Lab tests suggest over-the-counter antihistamine could offer alternative to pricey new drugs
WebMD News from HealthDay
By Randy Dotinga
WEDNESDAY, April 8, 2015 (HealthDay News) -- Preliminary lab research suggests a hay fever drug that costs about 50 cents a pill has the potential to treat hepatitis C, a stubborn disease that has spawned drugs that sell for $1,000 a dose.
It's too early to know if the antihistamine chlorcyclizine HCI will work in people as a treatment for hepatitis C. Still, the new research suggests that "the drug blocks the virus getting into cells and is different from the current hepatitis C drugs, which block viral replication," said study co-author Dr. T. Jake Liang, a senior investigator with the U.S. National Institute of Diabetes and Digestive and Kidney Diseases.
Moreover, "this drug complements the existing hepatitis C drugs and can be used in combination with them," Liang added.
Hepatitis C often leads to serious liver complications such as cirrhosis. Some expensive new medications are "astonishingly effective" with cure rates of more than 90 percent, said Dr. Douglas Dieterich, a professor of liver diseases at Icahn School of Medicine at Mount Sinai in New York City.
But the pills are more than $1,000 each and need to be taken for weeks, potentially costing $84,000 to $93,000, a recent analysis found. While more drugs are in the pipeline, Dieterich said they're likely to be just as pricey.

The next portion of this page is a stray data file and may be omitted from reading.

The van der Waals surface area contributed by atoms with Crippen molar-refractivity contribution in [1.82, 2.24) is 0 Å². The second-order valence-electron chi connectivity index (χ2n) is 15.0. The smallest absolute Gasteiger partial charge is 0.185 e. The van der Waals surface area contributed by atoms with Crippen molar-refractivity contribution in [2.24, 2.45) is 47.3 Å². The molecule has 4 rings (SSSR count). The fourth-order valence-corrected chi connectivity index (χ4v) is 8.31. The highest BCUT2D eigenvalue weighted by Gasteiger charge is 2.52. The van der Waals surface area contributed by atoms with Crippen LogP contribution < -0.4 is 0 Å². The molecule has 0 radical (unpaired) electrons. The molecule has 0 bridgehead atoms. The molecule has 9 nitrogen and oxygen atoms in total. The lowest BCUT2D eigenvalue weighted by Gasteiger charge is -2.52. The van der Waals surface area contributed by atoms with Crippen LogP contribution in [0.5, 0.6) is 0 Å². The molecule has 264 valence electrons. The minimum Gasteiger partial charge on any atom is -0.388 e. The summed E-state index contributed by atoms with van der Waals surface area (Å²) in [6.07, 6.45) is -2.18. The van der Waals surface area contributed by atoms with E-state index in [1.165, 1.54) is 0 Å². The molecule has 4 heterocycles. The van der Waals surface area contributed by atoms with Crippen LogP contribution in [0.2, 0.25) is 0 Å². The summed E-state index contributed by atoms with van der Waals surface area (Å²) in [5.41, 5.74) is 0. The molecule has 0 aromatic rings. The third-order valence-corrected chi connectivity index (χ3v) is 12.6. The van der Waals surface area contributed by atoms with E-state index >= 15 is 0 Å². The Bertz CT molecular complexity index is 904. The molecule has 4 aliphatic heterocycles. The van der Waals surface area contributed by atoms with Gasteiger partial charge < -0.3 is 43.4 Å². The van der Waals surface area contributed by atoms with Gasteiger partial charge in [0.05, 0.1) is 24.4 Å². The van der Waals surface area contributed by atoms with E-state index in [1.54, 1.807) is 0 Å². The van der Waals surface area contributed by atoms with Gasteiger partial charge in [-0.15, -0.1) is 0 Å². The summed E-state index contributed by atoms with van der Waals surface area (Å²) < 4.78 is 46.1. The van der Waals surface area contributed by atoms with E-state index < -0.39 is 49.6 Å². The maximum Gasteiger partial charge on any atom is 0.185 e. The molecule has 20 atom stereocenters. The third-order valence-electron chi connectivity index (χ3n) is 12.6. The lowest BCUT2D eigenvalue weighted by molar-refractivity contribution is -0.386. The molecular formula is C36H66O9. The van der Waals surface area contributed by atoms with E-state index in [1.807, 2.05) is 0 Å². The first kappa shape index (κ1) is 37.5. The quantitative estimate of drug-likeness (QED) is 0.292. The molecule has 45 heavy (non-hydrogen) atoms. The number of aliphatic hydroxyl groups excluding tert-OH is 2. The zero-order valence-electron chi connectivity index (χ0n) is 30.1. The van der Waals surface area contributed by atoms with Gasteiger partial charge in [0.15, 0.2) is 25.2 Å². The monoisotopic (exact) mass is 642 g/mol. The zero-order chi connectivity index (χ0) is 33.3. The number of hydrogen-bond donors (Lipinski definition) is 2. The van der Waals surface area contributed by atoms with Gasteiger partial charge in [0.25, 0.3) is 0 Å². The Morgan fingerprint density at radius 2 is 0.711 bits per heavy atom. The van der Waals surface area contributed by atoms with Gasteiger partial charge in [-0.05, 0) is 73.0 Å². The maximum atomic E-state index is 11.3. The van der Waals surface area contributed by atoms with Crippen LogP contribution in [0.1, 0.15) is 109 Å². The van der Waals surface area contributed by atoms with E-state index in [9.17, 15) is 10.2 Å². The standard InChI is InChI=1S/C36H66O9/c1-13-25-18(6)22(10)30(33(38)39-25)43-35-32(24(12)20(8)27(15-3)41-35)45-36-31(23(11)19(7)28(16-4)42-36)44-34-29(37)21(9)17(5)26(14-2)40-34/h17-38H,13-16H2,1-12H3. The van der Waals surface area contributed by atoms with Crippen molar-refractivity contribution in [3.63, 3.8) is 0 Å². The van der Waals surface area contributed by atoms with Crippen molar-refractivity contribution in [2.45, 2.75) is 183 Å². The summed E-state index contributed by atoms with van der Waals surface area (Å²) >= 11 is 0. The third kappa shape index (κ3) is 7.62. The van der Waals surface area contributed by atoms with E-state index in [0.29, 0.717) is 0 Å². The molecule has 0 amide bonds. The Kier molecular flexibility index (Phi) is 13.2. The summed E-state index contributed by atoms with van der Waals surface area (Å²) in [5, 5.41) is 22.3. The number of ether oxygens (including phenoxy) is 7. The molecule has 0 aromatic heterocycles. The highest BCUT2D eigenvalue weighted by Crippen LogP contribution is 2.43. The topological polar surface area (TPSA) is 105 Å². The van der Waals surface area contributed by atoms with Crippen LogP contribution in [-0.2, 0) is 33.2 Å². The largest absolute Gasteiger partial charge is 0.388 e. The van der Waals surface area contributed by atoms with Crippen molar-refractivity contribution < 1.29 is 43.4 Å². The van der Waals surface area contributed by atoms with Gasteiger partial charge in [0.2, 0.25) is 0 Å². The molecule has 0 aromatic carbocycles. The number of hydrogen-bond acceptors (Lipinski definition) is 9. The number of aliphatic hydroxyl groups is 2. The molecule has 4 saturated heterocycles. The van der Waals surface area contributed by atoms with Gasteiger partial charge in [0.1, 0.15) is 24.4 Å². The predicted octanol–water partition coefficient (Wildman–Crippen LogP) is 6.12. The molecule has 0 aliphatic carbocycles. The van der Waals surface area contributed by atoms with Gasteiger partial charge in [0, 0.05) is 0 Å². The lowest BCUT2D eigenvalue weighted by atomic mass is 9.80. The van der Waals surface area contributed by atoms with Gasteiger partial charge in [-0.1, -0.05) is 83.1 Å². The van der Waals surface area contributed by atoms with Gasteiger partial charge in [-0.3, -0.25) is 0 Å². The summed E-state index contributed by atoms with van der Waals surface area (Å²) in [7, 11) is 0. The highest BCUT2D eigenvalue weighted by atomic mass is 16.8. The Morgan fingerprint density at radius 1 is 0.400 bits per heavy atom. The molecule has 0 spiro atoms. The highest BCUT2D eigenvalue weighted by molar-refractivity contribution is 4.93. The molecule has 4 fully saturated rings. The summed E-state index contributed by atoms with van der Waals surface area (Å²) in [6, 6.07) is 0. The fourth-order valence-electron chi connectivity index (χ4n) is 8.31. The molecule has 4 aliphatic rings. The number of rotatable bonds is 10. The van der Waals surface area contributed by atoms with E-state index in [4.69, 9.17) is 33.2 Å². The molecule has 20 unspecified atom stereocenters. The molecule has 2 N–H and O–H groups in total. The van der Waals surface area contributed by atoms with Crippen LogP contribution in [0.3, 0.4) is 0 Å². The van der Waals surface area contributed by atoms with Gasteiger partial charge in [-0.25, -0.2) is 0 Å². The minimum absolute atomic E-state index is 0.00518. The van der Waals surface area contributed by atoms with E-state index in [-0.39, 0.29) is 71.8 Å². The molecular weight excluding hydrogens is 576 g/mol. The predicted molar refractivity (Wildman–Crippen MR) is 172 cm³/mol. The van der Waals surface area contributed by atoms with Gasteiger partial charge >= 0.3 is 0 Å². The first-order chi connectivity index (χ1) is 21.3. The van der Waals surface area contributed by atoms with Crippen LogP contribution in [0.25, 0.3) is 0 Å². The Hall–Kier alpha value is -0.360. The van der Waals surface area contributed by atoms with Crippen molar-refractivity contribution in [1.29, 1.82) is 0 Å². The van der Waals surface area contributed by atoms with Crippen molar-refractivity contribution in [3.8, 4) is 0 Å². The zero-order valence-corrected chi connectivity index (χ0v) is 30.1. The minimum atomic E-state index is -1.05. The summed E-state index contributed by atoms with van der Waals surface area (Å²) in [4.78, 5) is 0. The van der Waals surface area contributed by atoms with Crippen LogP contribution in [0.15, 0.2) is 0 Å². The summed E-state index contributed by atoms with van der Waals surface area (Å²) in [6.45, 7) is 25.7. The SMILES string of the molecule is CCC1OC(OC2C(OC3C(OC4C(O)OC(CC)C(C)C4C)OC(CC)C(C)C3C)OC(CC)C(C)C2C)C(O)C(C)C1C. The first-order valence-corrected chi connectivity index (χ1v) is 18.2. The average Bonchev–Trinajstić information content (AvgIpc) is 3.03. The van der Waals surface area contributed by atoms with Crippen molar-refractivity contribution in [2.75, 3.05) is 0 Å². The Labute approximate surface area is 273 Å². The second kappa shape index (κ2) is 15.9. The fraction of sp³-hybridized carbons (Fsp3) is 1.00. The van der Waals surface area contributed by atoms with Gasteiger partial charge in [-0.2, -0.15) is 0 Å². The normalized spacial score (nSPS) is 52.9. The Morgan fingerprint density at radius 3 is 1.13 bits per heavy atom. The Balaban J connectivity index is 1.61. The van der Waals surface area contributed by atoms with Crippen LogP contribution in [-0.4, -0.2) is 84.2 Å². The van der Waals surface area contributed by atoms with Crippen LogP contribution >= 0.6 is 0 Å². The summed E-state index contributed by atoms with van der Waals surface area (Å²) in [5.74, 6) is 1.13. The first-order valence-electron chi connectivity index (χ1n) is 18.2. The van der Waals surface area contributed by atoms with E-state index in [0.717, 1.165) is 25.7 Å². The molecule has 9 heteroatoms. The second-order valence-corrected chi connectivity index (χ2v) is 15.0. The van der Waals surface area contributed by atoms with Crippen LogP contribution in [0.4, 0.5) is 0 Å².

About 3.2 million Americans have hepatitis C, according to the U.S. Centers for Disease Control and Prevention. One recent study put the cost of getting the new drugs to patients at $65 billion over just five years.
For now, "only those with more advanced liver disease are obtaining access, due to high drug costs and restrictive policies of many public and private insurance carriers," said Dr. Joseph Lim, director of the viral hepatitis program at Yale University School of Medicine in New Haven, Conn.
Liang and his team have tried to determine if new uses of existing drugs might work to treat the disease. In this study, they grafted human liver cells into mice to test the allergy drug.
source : Cheap Allergy Drug May Hold Potential as Hepatitis C Treatment